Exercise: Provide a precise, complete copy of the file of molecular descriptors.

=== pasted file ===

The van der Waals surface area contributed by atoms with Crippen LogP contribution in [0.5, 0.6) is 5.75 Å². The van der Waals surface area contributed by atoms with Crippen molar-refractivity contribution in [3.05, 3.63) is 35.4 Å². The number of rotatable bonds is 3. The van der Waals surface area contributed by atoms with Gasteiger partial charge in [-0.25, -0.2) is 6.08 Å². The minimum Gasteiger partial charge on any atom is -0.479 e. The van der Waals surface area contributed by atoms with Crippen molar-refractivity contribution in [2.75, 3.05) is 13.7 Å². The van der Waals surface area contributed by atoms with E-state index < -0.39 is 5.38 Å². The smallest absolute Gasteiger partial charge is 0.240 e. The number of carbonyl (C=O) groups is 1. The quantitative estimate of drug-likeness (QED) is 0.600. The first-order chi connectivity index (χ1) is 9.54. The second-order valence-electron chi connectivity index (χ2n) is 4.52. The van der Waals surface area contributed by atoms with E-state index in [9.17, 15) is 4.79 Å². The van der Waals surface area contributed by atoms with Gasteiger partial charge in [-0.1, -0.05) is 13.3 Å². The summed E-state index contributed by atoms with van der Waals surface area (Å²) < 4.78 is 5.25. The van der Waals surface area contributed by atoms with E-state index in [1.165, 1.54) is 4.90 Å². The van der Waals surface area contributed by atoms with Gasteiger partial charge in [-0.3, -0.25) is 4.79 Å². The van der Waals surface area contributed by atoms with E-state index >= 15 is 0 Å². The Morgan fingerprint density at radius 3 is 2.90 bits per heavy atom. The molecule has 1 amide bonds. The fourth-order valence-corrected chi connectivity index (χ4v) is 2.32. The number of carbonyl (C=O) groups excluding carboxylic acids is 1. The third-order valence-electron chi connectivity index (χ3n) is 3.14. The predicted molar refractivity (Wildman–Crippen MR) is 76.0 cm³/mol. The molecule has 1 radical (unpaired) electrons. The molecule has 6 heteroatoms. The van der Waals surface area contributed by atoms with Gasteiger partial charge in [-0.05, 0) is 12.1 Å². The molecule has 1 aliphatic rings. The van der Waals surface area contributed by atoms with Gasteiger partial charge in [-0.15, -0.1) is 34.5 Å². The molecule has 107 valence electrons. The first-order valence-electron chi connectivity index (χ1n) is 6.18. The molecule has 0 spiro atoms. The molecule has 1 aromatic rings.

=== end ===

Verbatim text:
The van der Waals surface area contributed by atoms with Crippen LogP contribution in [0.5, 0.6) is 5.75 Å². The van der Waals surface area contributed by atoms with Crippen molar-refractivity contribution in [3.05, 3.63) is 35.4 Å². The number of rotatable bonds is 3. The van der Waals surface area contributed by atoms with Gasteiger partial charge in [-0.25, -0.2) is 6.08 Å². The minimum Gasteiger partial charge on any atom is -0.479 e. The van der Waals surface area contributed by atoms with Crippen molar-refractivity contribution in [2.75, 3.05) is 13.7 Å². The van der Waals surface area contributed by atoms with E-state index < -0.39 is 5.38 Å². The smallest absolute Gasteiger partial charge is 0.240 e. The number of carbonyl (C=O) groups is 1. The quantitative estimate of drug-likeness (QED) is 0.600. The first-order chi connectivity index (χ1) is 9.54. The second-order valence-electron chi connectivity index (χ2n) is 4.52. The van der Waals surface area contributed by atoms with E-state index in [9.17, 15) is 4.79 Å². The van der Waals surface area contributed by atoms with Gasteiger partial charge in [-0.1, -0.05) is 13.3 Å². The summed E-state index contributed by atoms with van der Waals surface area (Å²) < 4.78 is 5.25. The van der Waals surface area contributed by atoms with E-state index in [1.165, 1.54) is 4.90 Å². The van der Waals surface area contributed by atoms with Gasteiger partial charge in [-0.3, -0.25) is 4.79 Å². The van der Waals surface area contributed by atoms with E-state index >= 15 is 0 Å². The Morgan fingerprint density at radius 3 is 2.90 bits per heavy atom. The molecule has 1 amide bonds. The fourth-order valence-corrected chi connectivity index (χ4v) is 2.32. The number of carbonyl (C=O) groups excluding carboxylic acids is 1. The third-order valence-electron chi connectivity index (χ3n) is 3.14. The predicted molar refractivity (Wildman–Crippen MR) is 76.0 cm³/mol. The molecule has 1 radical (unpaired) electrons. The molecule has 6 heteroatoms. The van der Waals surface area contributed by atoms with Gasteiger partial charge in [-0.05, 0) is 12.1 Å². The molecule has 1 aliphatic rings. The van der Waals surface area contributed by atoms with Gasteiger partial charge in [-0.15, -0.1) is 34.5 Å². The molecule has 107 valence electrons. The first-order valence-electron chi connectivity index (χ1n) is 6.18. The molecule has 0 spiro atoms. The molecule has 1 aromatic rings.